Thanks for all the discussion.
There's absolutely no point in trying to fool anyone by asking for a GVM that does not include the mass of all the things/people that might sometimes be in the car at the same time. If you have an accident and you're so much as one gram over the GVM that you've applied for, been tested for, and had stamped on your mod plate, then you can kiss your insurance good-bye, and maybe a fine or your license as well.
Folks talking about taking out power steering, or unnecessary wires in the loom, seem to be missing the fact that the problem is excessive weight in the rear
. The front is OK. But replacing the lead-acid accessory battery in the boot, with lithium, is definitely of interest now.
And yes, we're aware that battery chemistry has advanced in the 3+ years we've been working on our BMS (oh yes, and its test platform
). But it hasn't advanced as much as I thought it would. Basically we can have 6C now for about the same price we could have 4C when we started, but they don't seem to have got any lighter or more compact or less expensive for the same amp-hours.
Actually, we could have had 6C for about the same price back then, but it wasn't from a company we trusted, and we would have had to take a 25% capacity hit.
Some reasons we bought the cells only 6 months into the project:
1. We had no idea it was going to take us more than 1 year.
2. It gets very tedious making fake cells and trying to use them to figure out how many cells we can fit where. We needed 4 separate battery boxes just to make use of the fuel tank space -- the prime real-estate nearest the center-of-gravity of the MX-5.
3. To hedge against unfavourable exchange rates.
Remove the highest, most front / rear overhang cells.
Will do. At least in the rear, where the problem is.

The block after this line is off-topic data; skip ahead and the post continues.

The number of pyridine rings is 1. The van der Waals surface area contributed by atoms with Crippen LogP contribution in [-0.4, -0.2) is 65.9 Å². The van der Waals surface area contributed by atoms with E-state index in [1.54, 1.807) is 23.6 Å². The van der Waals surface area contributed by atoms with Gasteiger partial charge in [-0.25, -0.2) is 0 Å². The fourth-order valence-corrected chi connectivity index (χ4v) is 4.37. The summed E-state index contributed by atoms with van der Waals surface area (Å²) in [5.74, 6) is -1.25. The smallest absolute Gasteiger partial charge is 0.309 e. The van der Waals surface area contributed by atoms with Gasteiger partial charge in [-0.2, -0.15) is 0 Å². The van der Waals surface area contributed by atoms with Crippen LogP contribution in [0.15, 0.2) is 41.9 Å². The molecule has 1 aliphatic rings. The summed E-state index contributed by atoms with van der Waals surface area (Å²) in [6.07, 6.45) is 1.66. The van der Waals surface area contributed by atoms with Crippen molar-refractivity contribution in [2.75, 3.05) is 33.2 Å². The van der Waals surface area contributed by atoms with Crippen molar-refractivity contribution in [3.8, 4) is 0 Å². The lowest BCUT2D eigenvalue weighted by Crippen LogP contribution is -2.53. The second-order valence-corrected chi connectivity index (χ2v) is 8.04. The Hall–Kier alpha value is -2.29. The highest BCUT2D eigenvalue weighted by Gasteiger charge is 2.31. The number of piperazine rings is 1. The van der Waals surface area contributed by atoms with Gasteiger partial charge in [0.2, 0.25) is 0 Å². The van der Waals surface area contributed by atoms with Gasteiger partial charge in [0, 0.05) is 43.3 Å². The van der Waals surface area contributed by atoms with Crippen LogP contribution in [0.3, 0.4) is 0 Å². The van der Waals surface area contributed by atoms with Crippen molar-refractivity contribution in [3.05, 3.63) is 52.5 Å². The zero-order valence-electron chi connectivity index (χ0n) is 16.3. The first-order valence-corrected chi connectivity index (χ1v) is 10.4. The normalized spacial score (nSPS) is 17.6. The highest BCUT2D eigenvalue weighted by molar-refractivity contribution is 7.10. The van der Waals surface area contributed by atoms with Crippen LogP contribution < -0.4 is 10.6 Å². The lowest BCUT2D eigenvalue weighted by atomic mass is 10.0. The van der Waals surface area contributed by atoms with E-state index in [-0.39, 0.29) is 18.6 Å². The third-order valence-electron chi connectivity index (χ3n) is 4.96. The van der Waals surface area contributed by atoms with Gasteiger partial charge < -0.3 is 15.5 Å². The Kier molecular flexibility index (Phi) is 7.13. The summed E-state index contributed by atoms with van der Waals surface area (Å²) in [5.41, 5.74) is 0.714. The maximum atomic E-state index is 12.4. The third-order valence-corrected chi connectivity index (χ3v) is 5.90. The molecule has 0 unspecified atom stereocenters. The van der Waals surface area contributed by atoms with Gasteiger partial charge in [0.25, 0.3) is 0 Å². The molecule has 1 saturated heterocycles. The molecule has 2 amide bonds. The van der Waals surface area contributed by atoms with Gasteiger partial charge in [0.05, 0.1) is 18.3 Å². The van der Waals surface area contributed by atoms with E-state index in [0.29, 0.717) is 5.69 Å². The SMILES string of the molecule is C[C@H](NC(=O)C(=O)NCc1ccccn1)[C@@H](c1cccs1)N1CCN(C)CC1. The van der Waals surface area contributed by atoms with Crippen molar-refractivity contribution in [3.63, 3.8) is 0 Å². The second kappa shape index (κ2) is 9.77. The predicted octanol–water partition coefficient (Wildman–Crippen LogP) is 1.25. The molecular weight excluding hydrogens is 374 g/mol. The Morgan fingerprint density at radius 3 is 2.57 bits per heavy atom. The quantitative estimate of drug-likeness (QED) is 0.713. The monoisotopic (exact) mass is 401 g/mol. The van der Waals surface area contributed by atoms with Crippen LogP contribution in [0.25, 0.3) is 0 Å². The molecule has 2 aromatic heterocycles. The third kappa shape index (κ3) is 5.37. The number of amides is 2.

Even if you can get present axle weight and GVM accepted, the performance and handling will suffer with the present vehicle weight.
You were chasing sporty performance.... and we needed you to get there !
I agree that handling suffers for every kg increase over the original kerb weight. But straight-line performance improves
with every additional cell we can shoe-horn in (assuming the same cell life). Halving the number of cells will halve the power, but will only decrease the mass by about 12%
You will get good range with the present battery capacity however it is getting back to the old lead sled EV days in weight.
Yes, but with a lot more power.
Edit: and don't be affraid to 10C the SE cells. If they last 12 months and you have fun then at least you have some spares while you work on the next battery pack. After all, if they last 10 years so what ? I think you will move on to other cells long before that.
I'm afraid I can't come at that idea. It just seems too wasteful. Yes, we'll move on to other cells, but with a later model MX-5 (or a completely different vehicle). There's no reason why someone shouldn't enjoy at least
another 4 years out of these SE cells while driving this
Yes, the under-boot battery box is out of the car, but I haven't weighed it yet. The scales are still (usefully) under the front wheels and I have to do other things for the next couple of days (paying work -- eek!). I haven't touched any other boxes.
Jeff Owen, who prefers to phone rather than post, has suggested we remove 26 cells from the under-boot box and change the connection to the frontmost box of 13 so it becomes part of the "B" (blue) half-pack. The effect is to remove 13 cells from each half-pack while getting more weight off the rear axle than would happen with Mark's and my earlier suggestion to remove 14 from the under-boot box and 14 from the rollbar box.
Jeff suggests removing the rear row of 14 completely (already done) and removing 3 from each end of the other two rows (leaving 17 in each of the two rows). The battery box could then be correspondingly reduced in size to save more weight and eliminate the tight squeeze we have at the sides.
I like this suggestion and propose to remove the 26 cells from the rear box and reinstall it, re-weigh the two axles, and propose the result to the engineer.